With the right material, batteries might one day store enough solar energy to power cities, and unconventional drugs might quickly be absorbed in the body to fight cancer. Nanotechnology, the science of manipulating atoms and molecules to make materials with new and useful properties, has the potential to change how we get energy, treat disease and more. Prof. Simon Billinge is on a hunt for the next wonder material.
Prof. I.C. “Cev” Noyan, chair of the Department of Applied Physics and Applied Mathematics and a professor of materials science and engineering and of earth and environmental engineering, was honored by the International Centre for Diffraction Data with its Jenkins Lifetime Achievement Award, the most prestigious honor for scientists who advance the use of x-rays in materials analysis, at the Centre’s Denver X-Ray Conference in August.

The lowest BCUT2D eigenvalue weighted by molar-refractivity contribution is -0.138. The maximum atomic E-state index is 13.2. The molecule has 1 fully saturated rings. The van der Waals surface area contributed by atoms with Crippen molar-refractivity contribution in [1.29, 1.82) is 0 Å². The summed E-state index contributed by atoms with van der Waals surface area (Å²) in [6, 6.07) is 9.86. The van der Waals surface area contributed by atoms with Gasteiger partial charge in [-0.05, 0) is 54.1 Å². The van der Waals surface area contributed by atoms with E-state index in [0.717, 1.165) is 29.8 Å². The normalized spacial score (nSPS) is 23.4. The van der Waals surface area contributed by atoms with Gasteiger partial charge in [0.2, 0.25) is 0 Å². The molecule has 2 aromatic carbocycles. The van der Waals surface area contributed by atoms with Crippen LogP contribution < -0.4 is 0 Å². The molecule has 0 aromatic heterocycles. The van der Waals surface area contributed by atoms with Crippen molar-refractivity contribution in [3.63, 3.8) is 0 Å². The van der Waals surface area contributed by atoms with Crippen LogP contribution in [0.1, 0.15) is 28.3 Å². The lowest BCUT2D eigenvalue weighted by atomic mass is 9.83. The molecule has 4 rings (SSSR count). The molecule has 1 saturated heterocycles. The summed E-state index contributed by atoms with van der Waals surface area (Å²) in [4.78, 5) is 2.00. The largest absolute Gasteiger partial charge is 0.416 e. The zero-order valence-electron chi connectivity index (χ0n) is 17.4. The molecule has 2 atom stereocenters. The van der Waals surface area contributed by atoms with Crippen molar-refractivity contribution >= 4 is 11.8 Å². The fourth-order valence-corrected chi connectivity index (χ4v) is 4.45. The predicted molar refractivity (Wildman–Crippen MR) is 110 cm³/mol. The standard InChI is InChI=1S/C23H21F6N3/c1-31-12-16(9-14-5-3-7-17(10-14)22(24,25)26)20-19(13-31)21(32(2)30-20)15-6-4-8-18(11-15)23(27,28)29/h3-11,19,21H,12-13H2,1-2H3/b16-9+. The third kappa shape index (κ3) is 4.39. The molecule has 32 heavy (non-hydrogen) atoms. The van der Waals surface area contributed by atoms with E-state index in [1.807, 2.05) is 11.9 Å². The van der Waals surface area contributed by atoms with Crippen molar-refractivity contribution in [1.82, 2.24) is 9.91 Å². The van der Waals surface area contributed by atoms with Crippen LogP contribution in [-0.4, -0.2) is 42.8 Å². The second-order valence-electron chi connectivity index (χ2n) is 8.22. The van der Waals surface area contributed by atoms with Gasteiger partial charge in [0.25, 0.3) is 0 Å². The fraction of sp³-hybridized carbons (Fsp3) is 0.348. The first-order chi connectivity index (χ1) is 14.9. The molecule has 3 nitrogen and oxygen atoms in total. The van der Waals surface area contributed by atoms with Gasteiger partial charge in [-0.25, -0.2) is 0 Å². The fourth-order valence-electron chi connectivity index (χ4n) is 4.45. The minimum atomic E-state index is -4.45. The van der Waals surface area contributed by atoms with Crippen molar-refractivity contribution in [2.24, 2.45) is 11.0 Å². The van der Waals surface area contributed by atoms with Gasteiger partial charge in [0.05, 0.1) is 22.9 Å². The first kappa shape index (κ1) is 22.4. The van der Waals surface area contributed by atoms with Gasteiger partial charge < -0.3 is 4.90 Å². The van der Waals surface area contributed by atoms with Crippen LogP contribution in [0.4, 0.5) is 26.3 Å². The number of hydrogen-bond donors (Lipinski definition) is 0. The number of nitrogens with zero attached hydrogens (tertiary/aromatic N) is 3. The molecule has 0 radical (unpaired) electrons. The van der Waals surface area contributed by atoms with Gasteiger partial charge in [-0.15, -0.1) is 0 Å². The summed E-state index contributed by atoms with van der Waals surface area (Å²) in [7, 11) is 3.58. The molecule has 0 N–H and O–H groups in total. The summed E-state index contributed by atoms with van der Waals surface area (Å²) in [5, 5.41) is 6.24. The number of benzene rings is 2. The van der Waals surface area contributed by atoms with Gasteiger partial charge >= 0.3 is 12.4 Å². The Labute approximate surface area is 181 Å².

The APAM Department is pleased to announce the appointments of four new faculty members: Alexander Gaeta (professor of Applied Physics and of Materials Science Engineering), Michal Lipson (professor of Electrical Engineering and Applied Physics), Vincent Quenneville-Bélair (Chu Assistant Professor of Applied Mathematics), and Yuan Yang (assistant professor of Materials Science and Engineering).
Simon Billinge's paper, published in the online edition of the International Union of Crystallography Journal, discusses a new way to apply a widely used local-structure analysis tool—known as atomic pair distribution function (PDF) analysis—to x-ray scattering data from thin films, quickly yielding high-quality information on the films' atomic structure. The work creates new avenues for studies of nanocrystalline thin films.